A Provably Secure And Efficient Countermeasure Against Timing Attacks
We show that the expected number of key bits that an unknown-message attacker can extract from a deterministic side-channel is bounded from above by |O| log_2 (n+1), where n is the number of side-channel measurements and O is the set of possible observations. We use this bound to derive a novel countermeasure against timing attacks, where the strength of the security guarantee can be freely traded for the resulting performance penalty. We give algorithms that efficiently and optimally adjust this trade-off for given constraints on the side-channel leakage or on the efficiency of the cryptosystem. Finally, we perform a case-study that shows that applying our countermeasure leads to implementations with minor performance overhead and strong security guarantees.
Formally Bounding the Side-Channel Leakage in Unknown-Message Attacks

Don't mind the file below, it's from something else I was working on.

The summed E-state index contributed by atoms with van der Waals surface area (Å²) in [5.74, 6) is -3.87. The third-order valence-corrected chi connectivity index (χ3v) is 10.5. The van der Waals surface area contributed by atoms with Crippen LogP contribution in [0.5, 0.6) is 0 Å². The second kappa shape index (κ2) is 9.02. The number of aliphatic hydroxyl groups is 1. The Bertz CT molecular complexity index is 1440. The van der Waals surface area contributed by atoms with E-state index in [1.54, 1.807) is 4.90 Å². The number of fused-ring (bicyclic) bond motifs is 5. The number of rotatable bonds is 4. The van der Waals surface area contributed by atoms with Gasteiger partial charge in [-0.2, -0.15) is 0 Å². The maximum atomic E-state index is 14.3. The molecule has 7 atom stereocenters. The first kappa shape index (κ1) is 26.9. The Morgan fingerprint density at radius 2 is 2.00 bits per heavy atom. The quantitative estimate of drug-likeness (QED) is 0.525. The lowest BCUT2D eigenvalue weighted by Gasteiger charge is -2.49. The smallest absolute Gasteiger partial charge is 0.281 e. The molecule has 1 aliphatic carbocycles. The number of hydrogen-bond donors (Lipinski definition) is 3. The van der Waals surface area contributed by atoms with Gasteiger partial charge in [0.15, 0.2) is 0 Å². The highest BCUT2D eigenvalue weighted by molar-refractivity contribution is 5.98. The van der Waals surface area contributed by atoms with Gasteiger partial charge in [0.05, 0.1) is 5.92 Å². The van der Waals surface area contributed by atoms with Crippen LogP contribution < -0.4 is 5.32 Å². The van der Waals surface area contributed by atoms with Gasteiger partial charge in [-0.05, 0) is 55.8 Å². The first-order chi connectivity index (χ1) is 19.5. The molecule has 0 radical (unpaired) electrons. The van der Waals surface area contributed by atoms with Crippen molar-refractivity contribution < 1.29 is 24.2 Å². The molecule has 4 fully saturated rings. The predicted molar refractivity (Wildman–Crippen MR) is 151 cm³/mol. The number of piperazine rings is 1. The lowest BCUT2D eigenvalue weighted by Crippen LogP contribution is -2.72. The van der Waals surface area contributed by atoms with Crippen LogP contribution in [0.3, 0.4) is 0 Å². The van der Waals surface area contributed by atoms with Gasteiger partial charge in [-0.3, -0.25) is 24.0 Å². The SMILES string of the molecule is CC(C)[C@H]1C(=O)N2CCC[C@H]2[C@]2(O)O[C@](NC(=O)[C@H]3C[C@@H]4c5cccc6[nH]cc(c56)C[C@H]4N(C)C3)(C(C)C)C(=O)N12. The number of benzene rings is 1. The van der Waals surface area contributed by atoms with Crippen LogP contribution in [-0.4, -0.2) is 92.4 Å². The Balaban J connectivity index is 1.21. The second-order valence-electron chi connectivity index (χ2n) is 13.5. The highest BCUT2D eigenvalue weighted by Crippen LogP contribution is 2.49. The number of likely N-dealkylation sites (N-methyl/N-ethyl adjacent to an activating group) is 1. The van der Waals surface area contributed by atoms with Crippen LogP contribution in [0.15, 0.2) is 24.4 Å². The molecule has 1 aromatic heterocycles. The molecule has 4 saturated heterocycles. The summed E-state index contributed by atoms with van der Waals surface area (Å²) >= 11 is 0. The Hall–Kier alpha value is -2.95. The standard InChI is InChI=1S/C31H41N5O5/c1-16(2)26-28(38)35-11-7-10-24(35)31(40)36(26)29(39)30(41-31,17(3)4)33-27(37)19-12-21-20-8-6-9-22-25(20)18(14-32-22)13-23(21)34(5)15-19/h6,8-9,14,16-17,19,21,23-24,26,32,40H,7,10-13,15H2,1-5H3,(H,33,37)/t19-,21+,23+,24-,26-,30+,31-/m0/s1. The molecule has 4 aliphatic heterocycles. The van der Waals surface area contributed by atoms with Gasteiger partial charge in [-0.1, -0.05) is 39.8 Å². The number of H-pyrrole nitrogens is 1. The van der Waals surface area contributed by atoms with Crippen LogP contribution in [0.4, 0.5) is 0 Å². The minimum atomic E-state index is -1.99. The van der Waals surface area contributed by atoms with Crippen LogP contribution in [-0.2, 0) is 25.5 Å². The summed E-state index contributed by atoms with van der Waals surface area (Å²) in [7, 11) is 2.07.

We propose a novel approach for quantifying a system's resistance to unknown-message side-channel attacks. The approach is based on a measure of the secret information that an attacker can extract from a system from a given number of side-channel measurements. We provide an algorithm to compute this measure, and we use it to analyze the resistance of hardware implementations of cryptographic algorithms with respect to power and timing attacks. In particular, we show that message-blinding -- the common countermeasure against timing attacks -- reduces the rate at which information about the secret is leaked, but that the complete information is still eventually revealed. Finally, we compare information measures corresponding to unknown-message, known-message, and chosen-message attackers and show that they form a strict hierarchy.